Kay is depicted as a young woman, wearing a cream-colored blouse with a light purple dress. She has a great smile on her face as she shakes hands with a man in grey suit and blue tie, who is handing her a certificate with red ribbon. Next to Kay, a bubble reads: “I did a lot of drawing and loved paper dolls.” Behind them is a world map and a blackboard. Some audiences are sitting in the front, but only showing the back of their heads. Text reads: “She always drew during the long sermons at church. She created watercolors in high school and won a Scholastic art award for her work.”
Panel 6: Kay is wearing a cream-colored blouse and purple dress. She faces us sideways with her hand opening an orange door. She has an affirmative smile on her face as she is about to walk out of the door. Behind her are layers of colors, arranged like the mountains, from light blue to yellow, greenish grey, light brown, bright green light blue, and dark blue on the top. Text reads: “She attended college on an academic scholarship.”
Kay is on the left side of the panel, casually wearing a light brown blouse and pants. She walks through a purple door while holding the hand of a man, who is depicted in blue shadow and his back facing us. Behind them are blue shadows of two children with their back toward us looking at the skyscrapers and green hills in the background. Text reads: “Kay married in 1959, had children, and continued to paint. She refused to be just one thing, a wife and a mother or a painter.”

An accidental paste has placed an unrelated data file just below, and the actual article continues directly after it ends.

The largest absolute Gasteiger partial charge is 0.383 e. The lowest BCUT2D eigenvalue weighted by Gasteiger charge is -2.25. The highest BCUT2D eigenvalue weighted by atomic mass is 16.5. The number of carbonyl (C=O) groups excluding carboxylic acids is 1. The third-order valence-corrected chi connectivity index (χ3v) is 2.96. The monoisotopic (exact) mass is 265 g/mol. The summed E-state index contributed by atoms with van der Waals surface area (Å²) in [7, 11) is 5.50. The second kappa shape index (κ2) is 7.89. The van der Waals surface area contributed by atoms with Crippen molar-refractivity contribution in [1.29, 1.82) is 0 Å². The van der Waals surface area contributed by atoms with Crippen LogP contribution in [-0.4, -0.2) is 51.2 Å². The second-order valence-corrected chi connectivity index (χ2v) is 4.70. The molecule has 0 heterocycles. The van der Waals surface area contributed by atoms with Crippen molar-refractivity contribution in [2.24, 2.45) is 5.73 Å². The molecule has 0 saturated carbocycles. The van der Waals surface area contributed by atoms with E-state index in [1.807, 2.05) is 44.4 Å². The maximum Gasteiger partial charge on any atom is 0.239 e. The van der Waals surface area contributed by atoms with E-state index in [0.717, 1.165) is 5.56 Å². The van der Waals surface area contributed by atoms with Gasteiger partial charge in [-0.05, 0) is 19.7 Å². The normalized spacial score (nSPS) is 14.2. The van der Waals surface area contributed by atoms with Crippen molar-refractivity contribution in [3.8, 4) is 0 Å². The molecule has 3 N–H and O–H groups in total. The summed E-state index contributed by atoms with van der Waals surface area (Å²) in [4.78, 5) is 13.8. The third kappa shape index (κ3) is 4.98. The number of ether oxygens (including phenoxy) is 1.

The panel goes behind the first panel, where Kay stands with her back toward us in the center. She is wearing a white blouse with her sleeves rolled-up. She holds a palette on one hand while using a brush to paint the background behind her. Her painting consists of orange, blue, green, and a little red and purple on the bottom, the colors in irregular shapes. Text reads: “Her early paintings were figurative works done in colorful acrylics.” A wooden table on the left side of Kay has several brushes in two avocado green cups and three tubes of paints on top. Text above it reads: “But it was not always easy for a woman artist to gain recognition in the art world of the 1970s and 80s.” Next to Kay a bubble says: “I had a gallery just say to me openly…”
Kay stands in the middle of two men, wearing an oversized white blouse with her sleeves rolled-up and a pair of blue jeans. The two men are depicted as brown shadows standing in casual poses facing Kay. The man on the left says: “Oh, well, no, we have too many women artists already.” The man on the right says: “Oh, well, you’re just a dilettante woman from the suburbs.” Kay has her hands blocking her ears and her face turns slightly red, seems annoyed. The background shows abstract mix of colors of blue, purple and green.
The panel depicts Kay in a black suit with her arms crossed, looking seriously at the reader. She says: “And I was furious.” She wears chunky jade green earrings and necklace, which forms a contrast with the dark red background. Text reads: “Nevertheless, she persisted and remained true to her vision.”